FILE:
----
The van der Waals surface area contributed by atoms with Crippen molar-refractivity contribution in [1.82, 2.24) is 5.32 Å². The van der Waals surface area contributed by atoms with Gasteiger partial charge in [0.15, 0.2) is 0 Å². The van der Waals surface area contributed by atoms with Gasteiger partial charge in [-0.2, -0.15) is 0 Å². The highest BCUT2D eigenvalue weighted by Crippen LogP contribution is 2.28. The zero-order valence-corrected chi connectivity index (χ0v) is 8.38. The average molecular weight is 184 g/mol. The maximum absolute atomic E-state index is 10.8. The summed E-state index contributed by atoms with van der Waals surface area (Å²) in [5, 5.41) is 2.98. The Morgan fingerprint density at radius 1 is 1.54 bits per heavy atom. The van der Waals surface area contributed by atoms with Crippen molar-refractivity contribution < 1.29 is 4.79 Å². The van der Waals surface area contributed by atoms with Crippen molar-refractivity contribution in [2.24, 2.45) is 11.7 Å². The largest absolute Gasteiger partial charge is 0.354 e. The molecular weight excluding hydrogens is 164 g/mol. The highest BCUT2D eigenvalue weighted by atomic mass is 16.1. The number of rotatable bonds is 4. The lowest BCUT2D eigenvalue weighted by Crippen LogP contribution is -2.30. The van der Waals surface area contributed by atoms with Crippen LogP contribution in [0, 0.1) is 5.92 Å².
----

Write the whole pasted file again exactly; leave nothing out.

The van der Waals surface area contributed by atoms with Crippen molar-refractivity contribution in [1.82, 2.24) is 5.32 Å². The van der Waals surface area contributed by atoms with Gasteiger partial charge in [0.15, 0.2) is 0 Å². The van der Waals surface area contributed by atoms with Gasteiger partial charge in [-0.2, -0.15) is 0 Å². The highest BCUT2D eigenvalue weighted by Crippen LogP contribution is 2.28. The zero-order valence-corrected chi connectivity index (χ0v) is 8.38. The average molecular weight is 184 g/mol. The maximum absolute atomic E-state index is 10.8. The summed E-state index contributed by atoms with van der Waals surface area (Å²) in [5, 5.41) is 2.98. The Morgan fingerprint density at radius 1 is 1.54 bits per heavy atom. The van der Waals surface area contributed by atoms with Crippen molar-refractivity contribution < 1.29 is 4.79 Å². The van der Waals surface area contributed by atoms with Crippen molar-refractivity contribution in [2.24, 2.45) is 11.7 Å². The largest absolute Gasteiger partial charge is 0.354 e. The molecular weight excluding hydrogens is 164 g/mol. The highest BCUT2D eigenvalue weighted by atomic mass is 16.1. The number of rotatable bonds is 4. The lowest BCUT2D eigenvalue weighted by Crippen LogP contribution is -2.30. The van der Waals surface area contributed by atoms with Crippen LogP contribution in [0, 0.1) is 5.92 Å².